CHBH & CDS Seminar Series: Dr Kyung-Min An

Thursday 25 November 2021 (13:00-14:00)

These seminars are free to attend and are open to all, both within and outside the University. Please register your interest to attend using the link above.

We are delighted to announce that the Centre for Human Brain Health (CHBH) and Centre for Developmental Science (CDS) will welcome Dr Kyung-Min An, Assistant Professor at Kanazawa University, researching the neuroimaging of child development, autism spectrum disorders and preterm birth using magnetoencephalography (MEG) and optically pumped magnetometers (OPMs), to present an online CHBH Seminar (via Zoom, with potential for a small physical audience), taking place on Thursday 25th November, 13:00-14:00 GMT.

To arrange a 1:1 meeting with either Dr Kyung-Min An, please contact us.

If you wish to attend, you can register your interest using the link above.

Study on Child Development and Children with Autism Spectrum Disorders using Child-customized Magnetoencephalography

Understanding the neural and cognitive development of children is one of the most crucial missions in neuroscience, and there is bountiful potential for discovery through further research. In various neuroimaging methods, magnetoencephalography (MEG) is non-invasive and comfortable to detect brain activities with high temporal and spatial resolution. MEG is thought to be one of the best neuroimaging methods for young children. We investigated child development and developmental disorders, focusing on autism spectrum disorders (ASD), using child-customized MEG system.

We found crucial neural correlates of child neural and cognitive development from the auditory-related brain activity. Compared to other brain regions, the auditory cortex slowly matures, and children show immature auditory brain activity. This auditory neural plasticity largely occurs as a response to human-voice stimuli, which are presented more often than other auditory stimuli. Early psychologists have proposed that sensory processing and intelligence are closely related to each other. Based on the auditory neural plasticity and early psychological theory, we could find the age-related and intelligence-related changes in the auditory-related brain activities.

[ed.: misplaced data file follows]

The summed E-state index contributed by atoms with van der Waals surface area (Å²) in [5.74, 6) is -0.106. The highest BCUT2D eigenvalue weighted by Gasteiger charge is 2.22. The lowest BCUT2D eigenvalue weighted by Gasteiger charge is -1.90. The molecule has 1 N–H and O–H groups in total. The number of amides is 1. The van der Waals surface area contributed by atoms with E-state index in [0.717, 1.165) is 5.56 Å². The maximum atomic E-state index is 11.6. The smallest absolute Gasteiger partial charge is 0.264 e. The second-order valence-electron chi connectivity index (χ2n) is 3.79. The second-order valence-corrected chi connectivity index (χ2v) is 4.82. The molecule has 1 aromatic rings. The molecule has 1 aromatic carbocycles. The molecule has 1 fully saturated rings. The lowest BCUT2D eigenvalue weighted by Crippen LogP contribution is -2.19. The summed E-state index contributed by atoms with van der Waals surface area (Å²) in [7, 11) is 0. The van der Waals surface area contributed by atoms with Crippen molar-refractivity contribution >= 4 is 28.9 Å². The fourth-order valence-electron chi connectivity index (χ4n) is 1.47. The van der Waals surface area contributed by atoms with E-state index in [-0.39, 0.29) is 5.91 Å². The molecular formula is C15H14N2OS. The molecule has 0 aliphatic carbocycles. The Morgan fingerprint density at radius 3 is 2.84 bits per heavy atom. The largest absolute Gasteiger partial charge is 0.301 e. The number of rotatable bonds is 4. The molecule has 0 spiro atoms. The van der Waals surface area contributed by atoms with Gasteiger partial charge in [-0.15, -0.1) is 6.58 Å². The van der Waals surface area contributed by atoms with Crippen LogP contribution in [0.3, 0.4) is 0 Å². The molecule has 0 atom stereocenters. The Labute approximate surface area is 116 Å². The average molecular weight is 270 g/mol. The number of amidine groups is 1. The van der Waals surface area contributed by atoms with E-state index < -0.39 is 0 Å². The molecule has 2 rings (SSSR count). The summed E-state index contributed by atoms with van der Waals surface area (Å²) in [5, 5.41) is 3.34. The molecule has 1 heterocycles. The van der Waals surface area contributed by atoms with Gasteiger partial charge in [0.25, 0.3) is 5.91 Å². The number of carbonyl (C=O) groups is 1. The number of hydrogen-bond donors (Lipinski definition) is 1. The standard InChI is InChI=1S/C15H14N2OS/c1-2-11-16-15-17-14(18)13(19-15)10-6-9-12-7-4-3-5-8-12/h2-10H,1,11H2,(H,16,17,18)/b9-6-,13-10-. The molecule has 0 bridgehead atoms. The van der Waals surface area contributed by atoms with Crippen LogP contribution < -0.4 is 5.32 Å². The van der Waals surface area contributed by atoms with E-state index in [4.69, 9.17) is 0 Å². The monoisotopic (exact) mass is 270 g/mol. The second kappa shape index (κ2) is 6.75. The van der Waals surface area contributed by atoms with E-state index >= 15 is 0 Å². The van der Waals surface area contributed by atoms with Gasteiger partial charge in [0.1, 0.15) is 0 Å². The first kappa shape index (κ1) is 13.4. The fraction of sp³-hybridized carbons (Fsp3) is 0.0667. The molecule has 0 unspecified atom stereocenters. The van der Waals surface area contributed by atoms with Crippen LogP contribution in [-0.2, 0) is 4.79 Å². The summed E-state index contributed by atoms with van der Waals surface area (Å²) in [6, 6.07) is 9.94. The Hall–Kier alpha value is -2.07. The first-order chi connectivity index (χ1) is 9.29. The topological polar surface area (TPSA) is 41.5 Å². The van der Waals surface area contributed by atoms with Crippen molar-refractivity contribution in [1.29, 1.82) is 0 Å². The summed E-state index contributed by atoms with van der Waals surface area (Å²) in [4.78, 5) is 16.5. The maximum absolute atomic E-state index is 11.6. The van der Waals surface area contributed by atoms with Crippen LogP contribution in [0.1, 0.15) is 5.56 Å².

In addition, we investigated the brain oscillations and oscillatory coupling in children with ASD. ASD is a neurodevelopmental disorder characterized by impaired social interaction and repetitive behaviours with restricted interests. In parallel to their core characteristics, the motor dysfunctions have been widely reported in ASD. We developed a video game-like motor task involving 100 button presses and acquired child MEG data during the motor task. The children with ASD showed aberrant beta and gamma oscillations and beta-high gamma oscillatory coupling during motor control, compared with typically developing children. Using oscillatory power and oscillatory coupling, we investigated a potential biomarker for ASD.

Our findings provide an important clue about child development and autism spectrum disorders as a neurophysiological aspect. For future studies, multidisciplinary studies would be helpful to understand these underlying brain mechanisms. We hope to find the typical trajectory of child brain development from a large sample size with a broad age range. Based on the typical trajectory, we hope to find a biomarker for developmental disorders. We have tried to see the feasibility of using optically pumped magnetometers and are looking forward to applying these to the study on child development and developmental disorders.

Speaker Biography

Kyung-min An took her BA in Psychology at Chungnam National University, Republic of Korea. She took her MSc in Medical Physics at the University of Science and Technology, Republic of Korea. During her MSc, she started the neuroimaging study using magnetoencephalography (MEG) and studied on the neurophysiological brain responses to the somatosensory perception. She took her PhD in Child Development at Osaka University, Japan. She studied on brain activities during motor control in children with autism spectrum disorders using child-customized MEG. As a postdoctoral fellow she focused on the neural and cognitive development in typically developing children at the Research Center for Child Mental Development, Kanazawa University, Japan.

Since 2020, she has been employed as an assistant professor at the Kanazawa University. Her current research is focused on the topic of neuroimaging of child development, autism spectrum disorders, and preterm birth using MEG and optically pumped magnetometer. Her research has been funded by the Japan Science and Technology Agency, Japan Society for the Promotion of Science, and the Collaborative Research Network for Asian Children with Developmental Disorders.

These seminars are free to attend and are open to all, both within and outside the University. Please register your interest to attend using the link above.

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